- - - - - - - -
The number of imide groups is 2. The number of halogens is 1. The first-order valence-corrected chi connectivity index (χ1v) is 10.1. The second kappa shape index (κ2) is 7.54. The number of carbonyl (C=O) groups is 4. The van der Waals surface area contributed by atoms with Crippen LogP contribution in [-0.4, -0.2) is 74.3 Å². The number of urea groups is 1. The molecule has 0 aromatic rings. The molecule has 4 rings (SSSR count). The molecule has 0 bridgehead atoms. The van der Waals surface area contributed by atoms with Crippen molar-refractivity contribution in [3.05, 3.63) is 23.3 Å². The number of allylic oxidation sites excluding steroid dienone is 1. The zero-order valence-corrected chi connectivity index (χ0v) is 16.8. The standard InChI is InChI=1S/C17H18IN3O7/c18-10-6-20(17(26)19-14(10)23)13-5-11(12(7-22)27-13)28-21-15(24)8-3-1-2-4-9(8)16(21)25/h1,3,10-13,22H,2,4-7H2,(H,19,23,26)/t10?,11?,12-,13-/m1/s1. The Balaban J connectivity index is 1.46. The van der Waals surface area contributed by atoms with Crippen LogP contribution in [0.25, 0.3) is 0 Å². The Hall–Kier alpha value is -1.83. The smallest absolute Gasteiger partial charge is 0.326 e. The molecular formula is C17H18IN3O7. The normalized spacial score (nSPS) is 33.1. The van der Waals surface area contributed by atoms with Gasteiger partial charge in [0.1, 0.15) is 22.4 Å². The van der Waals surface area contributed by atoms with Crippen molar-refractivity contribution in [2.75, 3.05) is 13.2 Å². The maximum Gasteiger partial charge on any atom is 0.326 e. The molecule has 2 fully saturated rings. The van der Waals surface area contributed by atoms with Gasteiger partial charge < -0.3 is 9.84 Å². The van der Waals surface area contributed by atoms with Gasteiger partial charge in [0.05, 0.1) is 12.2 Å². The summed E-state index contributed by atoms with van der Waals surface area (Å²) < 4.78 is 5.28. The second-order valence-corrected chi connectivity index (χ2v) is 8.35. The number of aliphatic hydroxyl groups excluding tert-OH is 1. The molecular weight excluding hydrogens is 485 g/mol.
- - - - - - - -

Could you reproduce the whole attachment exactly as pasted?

The number of imide groups is 2. The number of halogens is 1. The first-order valence-corrected chi connectivity index (χ1v) is 10.1. The second kappa shape index (κ2) is 7.54. The number of carbonyl (C=O) groups is 4. The van der Waals surface area contributed by atoms with Crippen LogP contribution in [-0.4, -0.2) is 74.3 Å². The number of urea groups is 1. The molecule has 0 aromatic rings. The molecule has 4 rings (SSSR count). The molecule has 0 bridgehead atoms. The van der Waals surface area contributed by atoms with Crippen molar-refractivity contribution in [3.05, 3.63) is 23.3 Å². The number of allylic oxidation sites excluding steroid dienone is 1. The zero-order valence-corrected chi connectivity index (χ0v) is 16.8. The standard InChI is InChI=1S/C17H18IN3O7/c18-10-6-20(17(26)19-14(10)23)13-5-11(12(7-22)27-13)28-21-15(24)8-3-1-2-4-9(8)16(21)25/h1,3,10-13,22H,2,4-7H2,(H,19,23,26)/t10?,11?,12-,13-/m1/s1. The Balaban J connectivity index is 1.46. The van der Waals surface area contributed by atoms with Crippen LogP contribution in [0.25, 0.3) is 0 Å². The Hall–Kier alpha value is -1.83. The smallest absolute Gasteiger partial charge is 0.326 e. The molecular formula is C17H18IN3O7. The normalized spacial score (nSPS) is 33.1. The van der Waals surface area contributed by atoms with Gasteiger partial charge in [0.1, 0.15) is 22.4 Å². The van der Waals surface area contributed by atoms with Crippen molar-refractivity contribution in [2.75, 3.05) is 13.2 Å². The maximum Gasteiger partial charge on any atom is 0.326 e. The molecule has 2 fully saturated rings. The van der Waals surface area contributed by atoms with Gasteiger partial charge < -0.3 is 9.84 Å². The van der Waals surface area contributed by atoms with Gasteiger partial charge in [0.05, 0.1) is 12.2 Å². The summed E-state index contributed by atoms with van der Waals surface area (Å²) < 4.78 is 5.28. The second-order valence-corrected chi connectivity index (χ2v) is 8.35. The number of aliphatic hydroxyl groups excluding tert-OH is 1. The molecular weight excluding hydrogens is 485 g/mol.